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24 January 2020 Motility of the Labial Palps in Feeding Behavior and its Innervation in the Marine Mussel, Mytilus galloprovincialis
Masahito Okutani, Makoto Kurokawa
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Abstract

The labial palps of bivalves are thought to be involved in suspension feeding. However, the function of their muscular movements and neural regulation are still unclear. In semi-intact preparations of Mytilus, in which one valve was removed, suspended particles were removed from the labial palps following two kinds of compound movements: torsional and rotational. Both of these compound movements are therefore thought to function in rejection during feeding. These movements were observed in reduced preparations of isolated labial palps with intact cerebral ganglia, and were maintained even after removal of the cerebral ganglia, suggesting that they are generated by the peripheral neural network. Stimulation of the anterior pallial nerve elicited tetanic contraction of the labial palp, followed by secondary responses, including torsional movement. Secondary responses were dramatically reduced by a high concentration of divalent cations, in which polysynaptic pathways were inhibited. Hence, the cerebral ganglia may play an excitatory role within the peripheral neural network and the labial palp musculature via the anterior pallial nerve. Administration of serotonin induced repetitive muscular movements, whereas dopamine did not induce muscular movements. Serotonin-induced muscular movements were not elicited under a high concentration of divalent cation condition. In histochemical experiments, both the serotonergic and dopaminergic neural processes and cell body-like structures were widely observed inside the labial palp, the anterior pallial nerve, and the cerebral ganglia. Serotonin may thus contribute to activation of polysynaptic peripheral pathways, which are involved in regulating compound movements.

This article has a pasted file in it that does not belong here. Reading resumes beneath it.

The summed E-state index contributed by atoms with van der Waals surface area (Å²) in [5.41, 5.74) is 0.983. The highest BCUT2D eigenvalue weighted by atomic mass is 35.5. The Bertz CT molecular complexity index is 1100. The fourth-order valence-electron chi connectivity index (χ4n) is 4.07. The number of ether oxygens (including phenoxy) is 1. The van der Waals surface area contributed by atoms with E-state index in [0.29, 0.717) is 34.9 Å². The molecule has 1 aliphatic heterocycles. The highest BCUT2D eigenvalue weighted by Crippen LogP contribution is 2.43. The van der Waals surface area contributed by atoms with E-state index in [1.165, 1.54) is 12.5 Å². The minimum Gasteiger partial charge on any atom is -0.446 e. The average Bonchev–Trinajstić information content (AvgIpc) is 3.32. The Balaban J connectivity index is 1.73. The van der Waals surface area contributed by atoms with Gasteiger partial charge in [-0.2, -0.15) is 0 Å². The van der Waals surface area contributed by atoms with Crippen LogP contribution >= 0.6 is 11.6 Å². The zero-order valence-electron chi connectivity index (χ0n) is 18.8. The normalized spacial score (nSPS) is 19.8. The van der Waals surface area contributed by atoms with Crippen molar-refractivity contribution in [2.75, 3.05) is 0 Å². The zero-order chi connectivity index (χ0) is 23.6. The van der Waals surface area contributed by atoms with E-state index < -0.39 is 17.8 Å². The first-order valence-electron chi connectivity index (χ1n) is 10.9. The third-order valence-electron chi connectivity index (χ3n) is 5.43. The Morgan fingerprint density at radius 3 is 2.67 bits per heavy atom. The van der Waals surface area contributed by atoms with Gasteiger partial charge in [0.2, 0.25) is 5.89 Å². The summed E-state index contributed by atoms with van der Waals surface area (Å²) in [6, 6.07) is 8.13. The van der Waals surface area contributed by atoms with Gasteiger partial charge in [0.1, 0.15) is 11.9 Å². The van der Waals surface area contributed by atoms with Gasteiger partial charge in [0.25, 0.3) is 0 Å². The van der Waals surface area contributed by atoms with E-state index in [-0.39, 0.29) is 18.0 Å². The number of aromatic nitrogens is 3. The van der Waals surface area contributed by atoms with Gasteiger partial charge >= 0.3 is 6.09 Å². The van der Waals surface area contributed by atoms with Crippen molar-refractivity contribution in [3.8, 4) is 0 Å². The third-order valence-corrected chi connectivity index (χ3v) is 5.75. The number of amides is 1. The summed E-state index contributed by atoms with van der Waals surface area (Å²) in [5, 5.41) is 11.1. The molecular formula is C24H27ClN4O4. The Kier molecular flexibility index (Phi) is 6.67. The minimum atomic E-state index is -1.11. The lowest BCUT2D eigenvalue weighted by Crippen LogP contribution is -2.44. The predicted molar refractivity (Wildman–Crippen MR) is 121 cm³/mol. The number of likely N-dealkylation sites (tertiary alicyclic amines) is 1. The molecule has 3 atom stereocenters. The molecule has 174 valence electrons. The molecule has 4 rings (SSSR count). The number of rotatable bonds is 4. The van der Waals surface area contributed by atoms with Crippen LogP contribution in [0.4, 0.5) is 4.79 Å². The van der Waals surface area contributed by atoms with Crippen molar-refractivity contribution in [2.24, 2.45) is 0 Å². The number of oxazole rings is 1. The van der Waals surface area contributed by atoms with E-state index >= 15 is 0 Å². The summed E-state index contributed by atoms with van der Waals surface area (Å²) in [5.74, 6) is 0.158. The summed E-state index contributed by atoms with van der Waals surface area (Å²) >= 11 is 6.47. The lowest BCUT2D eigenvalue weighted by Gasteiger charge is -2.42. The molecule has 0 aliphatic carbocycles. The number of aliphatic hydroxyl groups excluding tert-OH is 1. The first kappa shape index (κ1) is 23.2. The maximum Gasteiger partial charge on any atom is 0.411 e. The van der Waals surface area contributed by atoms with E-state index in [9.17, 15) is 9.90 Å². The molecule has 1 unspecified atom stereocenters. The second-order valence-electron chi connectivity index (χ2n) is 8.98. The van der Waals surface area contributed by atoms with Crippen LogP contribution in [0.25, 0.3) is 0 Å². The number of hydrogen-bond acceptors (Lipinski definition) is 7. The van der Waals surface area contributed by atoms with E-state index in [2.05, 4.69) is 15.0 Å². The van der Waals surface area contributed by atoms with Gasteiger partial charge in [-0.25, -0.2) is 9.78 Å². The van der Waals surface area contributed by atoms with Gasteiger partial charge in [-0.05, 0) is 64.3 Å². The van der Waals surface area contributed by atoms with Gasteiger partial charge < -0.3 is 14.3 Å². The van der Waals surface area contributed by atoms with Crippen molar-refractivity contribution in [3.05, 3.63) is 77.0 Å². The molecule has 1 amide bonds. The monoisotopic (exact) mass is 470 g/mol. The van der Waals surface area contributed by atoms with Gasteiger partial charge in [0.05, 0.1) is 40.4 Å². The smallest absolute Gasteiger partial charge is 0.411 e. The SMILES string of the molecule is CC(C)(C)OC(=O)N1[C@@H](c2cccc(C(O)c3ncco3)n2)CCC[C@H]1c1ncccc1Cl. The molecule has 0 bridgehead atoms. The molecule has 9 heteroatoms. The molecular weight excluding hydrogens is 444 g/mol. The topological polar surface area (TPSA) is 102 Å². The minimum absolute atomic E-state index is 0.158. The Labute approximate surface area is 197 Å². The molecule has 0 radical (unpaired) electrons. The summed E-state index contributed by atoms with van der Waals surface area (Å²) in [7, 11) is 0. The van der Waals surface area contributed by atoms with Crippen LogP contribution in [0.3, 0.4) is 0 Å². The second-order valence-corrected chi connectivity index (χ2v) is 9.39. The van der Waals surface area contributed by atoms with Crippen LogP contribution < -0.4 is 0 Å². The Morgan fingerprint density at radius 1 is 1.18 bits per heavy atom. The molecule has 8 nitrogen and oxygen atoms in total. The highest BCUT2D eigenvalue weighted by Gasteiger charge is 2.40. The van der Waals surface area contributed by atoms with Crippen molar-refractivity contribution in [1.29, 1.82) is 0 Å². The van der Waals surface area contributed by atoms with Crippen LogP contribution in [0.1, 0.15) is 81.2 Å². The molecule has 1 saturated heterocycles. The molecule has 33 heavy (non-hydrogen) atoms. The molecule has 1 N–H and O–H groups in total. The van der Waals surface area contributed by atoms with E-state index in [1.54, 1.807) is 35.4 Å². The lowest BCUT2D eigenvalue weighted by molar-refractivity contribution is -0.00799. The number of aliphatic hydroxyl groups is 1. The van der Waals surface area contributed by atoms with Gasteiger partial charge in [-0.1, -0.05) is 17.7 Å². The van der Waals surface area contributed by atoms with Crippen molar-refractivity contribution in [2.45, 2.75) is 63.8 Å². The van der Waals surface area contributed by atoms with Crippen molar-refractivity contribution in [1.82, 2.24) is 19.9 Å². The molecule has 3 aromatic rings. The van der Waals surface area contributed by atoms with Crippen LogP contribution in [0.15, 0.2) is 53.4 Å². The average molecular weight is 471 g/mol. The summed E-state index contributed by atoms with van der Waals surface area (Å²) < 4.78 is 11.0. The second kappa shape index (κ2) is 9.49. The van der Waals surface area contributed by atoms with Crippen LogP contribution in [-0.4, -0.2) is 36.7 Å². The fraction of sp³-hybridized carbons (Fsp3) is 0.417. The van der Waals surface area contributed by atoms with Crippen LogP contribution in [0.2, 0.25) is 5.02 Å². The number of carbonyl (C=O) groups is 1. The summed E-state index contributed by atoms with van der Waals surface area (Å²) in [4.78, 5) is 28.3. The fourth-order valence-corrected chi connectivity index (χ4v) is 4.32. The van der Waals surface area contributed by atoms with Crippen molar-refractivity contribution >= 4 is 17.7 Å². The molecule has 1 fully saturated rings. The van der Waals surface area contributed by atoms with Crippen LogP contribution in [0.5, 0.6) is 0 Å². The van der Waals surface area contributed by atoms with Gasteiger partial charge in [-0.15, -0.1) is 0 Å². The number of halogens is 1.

© 2020 Zoological Society of Japan
Masahito Okutani and Makoto Kurokawa "Motility of the Labial Palps in Feeding Behavior and its Innervation in the Marine Mussel, Mytilus galloprovincialis," Zoological Science 37(1), 50-60, (24 January 2020). https://doi.org/10.2108/zs190013
Received: 28 January 2019; Accepted: 14 August 2019; Published: 24 January 2020
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